The long-term goal of this work is to develop an improved understanding of the mechanics of folding/unfolding in biological macromolecules. We will use a variety of state-of-the-art biophysical techniques to study nucleic acids as a model system. Like proteins, RNA enzymes can carry out catalysis, and exhibit an array of primary, secondary, and tertiary structural elements in their active, folded configurations. However, in contrast to polypeptides, RNA is based on a polymer repertoire of 4 bases instead of 20 amino acids. They also display a more hierarchical relation between secondary and tertiary structural motifs. RNA enzymes are also more easily synthesized, modified, manipulated, and modeled, all of which make them attractive candidates for biophysical studies. It is anticipated that some principles of RNA- and DNA-folding will generalize into the protein world, in addition to providing further insights into nucleic acid biochemistry. This proposal will concentrate on one of the best-characterized ribonucleic acid enzymes, the Group I intron ribozyme from T. thermophila and its derivatives. Our recent work has demonstrated the feasibility of studying folding, unfolding, and catalysis in the Tetrahymena ribozyme at the single molecule level. Single molecule methods such as single-molecule fluorescence energy transfer (FRET) and single-molecule optical force spectroscopy can reveal details of folding intermediates, enzyme stochasticity, kinetic rates and paths, that are not readily accessible through bulk methods. By placing fluorescent dye molecules in a variety of locations on the ribozyme, we propose to study the first stages of rapid collapse and the role of fluctuations in folding, as well as search for new intermediate states and further map the folding landscape of this enzyme. We also plan to use high resolution optical tweezers to measure how the ribozyme denatures under specific force loads. High-resolution measurements of the end-to-end distance of the molecule as a function of load should allow to assign specific features of this spectra to specific structural states. Finally, these physically-based studies of the how the well characterized Tetrahymena ribozyme folds and unfolds will no doubt add to our understanding of more complicated ribozymes and medically relevant RNA enzymes, such as the ribosome.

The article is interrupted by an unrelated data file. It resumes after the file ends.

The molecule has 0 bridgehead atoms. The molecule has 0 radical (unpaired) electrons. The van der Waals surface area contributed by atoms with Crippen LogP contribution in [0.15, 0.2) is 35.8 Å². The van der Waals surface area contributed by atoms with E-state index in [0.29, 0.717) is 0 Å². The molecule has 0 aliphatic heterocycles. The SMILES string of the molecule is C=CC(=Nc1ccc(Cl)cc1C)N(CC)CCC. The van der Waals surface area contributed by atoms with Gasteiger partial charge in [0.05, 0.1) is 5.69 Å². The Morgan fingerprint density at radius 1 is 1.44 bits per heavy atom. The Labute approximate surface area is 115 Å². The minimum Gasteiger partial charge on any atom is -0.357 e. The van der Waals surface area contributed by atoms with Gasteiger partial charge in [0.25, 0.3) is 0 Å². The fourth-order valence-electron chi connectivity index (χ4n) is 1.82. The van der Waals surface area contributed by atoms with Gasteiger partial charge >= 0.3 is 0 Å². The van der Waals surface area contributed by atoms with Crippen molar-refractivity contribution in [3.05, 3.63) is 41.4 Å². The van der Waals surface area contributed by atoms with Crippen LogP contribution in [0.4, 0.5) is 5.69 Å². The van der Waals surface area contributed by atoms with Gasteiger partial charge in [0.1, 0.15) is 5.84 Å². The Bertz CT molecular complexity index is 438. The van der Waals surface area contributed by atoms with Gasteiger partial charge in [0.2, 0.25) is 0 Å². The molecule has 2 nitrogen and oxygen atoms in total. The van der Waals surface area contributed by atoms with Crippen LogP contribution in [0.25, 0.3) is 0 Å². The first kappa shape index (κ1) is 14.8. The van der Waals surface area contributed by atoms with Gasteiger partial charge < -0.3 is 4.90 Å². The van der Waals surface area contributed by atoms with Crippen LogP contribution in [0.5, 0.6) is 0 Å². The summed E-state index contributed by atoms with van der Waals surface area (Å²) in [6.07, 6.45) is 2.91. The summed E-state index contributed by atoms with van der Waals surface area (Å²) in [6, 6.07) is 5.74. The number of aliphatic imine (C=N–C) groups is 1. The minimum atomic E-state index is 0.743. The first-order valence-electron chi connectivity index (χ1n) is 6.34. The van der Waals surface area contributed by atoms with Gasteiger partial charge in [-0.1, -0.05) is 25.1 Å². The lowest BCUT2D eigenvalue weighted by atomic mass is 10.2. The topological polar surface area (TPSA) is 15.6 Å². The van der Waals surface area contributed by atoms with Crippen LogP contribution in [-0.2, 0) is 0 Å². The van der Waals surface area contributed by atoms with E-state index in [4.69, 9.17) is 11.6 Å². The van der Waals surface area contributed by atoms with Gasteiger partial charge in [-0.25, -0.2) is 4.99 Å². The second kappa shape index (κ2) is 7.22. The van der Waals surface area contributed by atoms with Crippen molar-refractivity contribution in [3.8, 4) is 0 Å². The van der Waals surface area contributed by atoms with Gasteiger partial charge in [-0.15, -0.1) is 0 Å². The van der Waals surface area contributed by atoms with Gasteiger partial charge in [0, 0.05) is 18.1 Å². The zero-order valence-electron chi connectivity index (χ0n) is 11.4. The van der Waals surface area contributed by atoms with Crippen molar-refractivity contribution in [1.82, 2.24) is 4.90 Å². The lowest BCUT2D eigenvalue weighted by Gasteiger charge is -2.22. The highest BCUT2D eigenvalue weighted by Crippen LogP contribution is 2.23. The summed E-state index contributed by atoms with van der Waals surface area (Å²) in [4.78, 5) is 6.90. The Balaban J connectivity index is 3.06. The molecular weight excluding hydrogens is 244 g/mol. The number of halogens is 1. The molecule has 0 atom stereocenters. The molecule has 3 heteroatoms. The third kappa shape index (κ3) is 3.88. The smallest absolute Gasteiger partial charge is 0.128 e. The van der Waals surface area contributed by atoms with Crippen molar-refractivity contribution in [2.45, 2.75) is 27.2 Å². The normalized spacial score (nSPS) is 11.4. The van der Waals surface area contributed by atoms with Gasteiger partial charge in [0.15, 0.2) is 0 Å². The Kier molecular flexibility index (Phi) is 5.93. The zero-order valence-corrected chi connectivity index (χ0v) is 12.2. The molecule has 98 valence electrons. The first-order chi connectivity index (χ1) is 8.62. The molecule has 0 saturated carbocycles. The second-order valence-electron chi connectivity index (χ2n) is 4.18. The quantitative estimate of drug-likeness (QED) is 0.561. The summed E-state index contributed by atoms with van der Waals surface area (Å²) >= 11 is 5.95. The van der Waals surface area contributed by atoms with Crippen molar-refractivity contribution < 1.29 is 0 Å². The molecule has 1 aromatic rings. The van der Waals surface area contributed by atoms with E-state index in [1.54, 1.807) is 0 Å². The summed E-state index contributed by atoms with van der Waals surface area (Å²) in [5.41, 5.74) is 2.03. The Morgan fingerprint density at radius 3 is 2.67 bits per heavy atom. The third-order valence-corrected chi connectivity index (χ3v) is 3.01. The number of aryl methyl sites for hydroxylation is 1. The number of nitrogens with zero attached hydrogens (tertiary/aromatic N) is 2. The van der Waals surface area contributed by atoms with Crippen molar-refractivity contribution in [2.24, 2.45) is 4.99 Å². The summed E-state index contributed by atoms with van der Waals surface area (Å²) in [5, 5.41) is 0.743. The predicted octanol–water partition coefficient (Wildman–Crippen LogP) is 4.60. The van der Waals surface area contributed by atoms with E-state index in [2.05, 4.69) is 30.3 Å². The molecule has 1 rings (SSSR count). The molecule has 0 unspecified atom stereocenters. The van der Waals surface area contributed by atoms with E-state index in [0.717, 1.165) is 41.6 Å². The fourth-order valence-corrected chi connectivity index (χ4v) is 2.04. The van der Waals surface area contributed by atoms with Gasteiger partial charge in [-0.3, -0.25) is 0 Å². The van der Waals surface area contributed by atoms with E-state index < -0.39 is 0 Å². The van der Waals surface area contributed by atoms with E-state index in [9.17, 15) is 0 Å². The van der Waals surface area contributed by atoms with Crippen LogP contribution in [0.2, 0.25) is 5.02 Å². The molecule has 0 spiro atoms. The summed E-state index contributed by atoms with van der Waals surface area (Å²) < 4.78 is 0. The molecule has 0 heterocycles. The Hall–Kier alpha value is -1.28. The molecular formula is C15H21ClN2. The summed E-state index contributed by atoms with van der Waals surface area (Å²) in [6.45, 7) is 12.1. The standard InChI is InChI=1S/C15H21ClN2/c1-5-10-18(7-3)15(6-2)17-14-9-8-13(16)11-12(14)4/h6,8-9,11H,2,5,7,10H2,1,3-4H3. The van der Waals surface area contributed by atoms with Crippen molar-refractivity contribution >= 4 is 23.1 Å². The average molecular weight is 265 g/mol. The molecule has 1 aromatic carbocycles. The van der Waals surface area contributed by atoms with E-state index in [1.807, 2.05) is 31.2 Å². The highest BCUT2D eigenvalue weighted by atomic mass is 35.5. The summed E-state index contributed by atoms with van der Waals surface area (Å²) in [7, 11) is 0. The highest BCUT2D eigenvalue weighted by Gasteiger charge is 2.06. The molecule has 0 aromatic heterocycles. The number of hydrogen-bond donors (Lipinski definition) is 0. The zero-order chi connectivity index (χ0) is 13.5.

Agency
National Institute of Health (NIH)
Institute
National Institute of General Medical Sciences (NIGMS)
Type
Research Program Projects (P01)
Project #
5P01GM066275-03
Application #
7551204
Study Section
Special Emphasis Panel (ZRG1)
Project Start
Project End
Budget Start
2005-06-01
Budget End
2006-05-31
Support Year
3
Fiscal Year
2005
Total Cost
$189,469
Indirect Cost
Name
Stanford University
Department
Type
DUNS #
009214214
City
Stanford
State
CA
Country
United States
Zip Code
94305
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Boyle, Evan A; Andreasson, Johan O L; Chircus, Lauren M et al. (2017) High-throughput biochemical profiling reveals sequence determinants of dCas9 off-target binding and unbinding. Proc Natl Acad Sci U S A 114:5461-5466
Bisaria, Namita; Jarmoskaite, Inga; Herschlag, Daniel (2017) Lessons from Enzyme Kinetics Reveal Specificity Principles for RNA-Guided Nucleases in RNA Interference and CRISPR-Based Genome Editing. Cell Syst 4:21-29
Gleitsman, Kristin R; Sengupta, Raghuvir N; Herschlag, Daniel (2017) Slow molecular recognition by RNA. RNA 23:1745-1753

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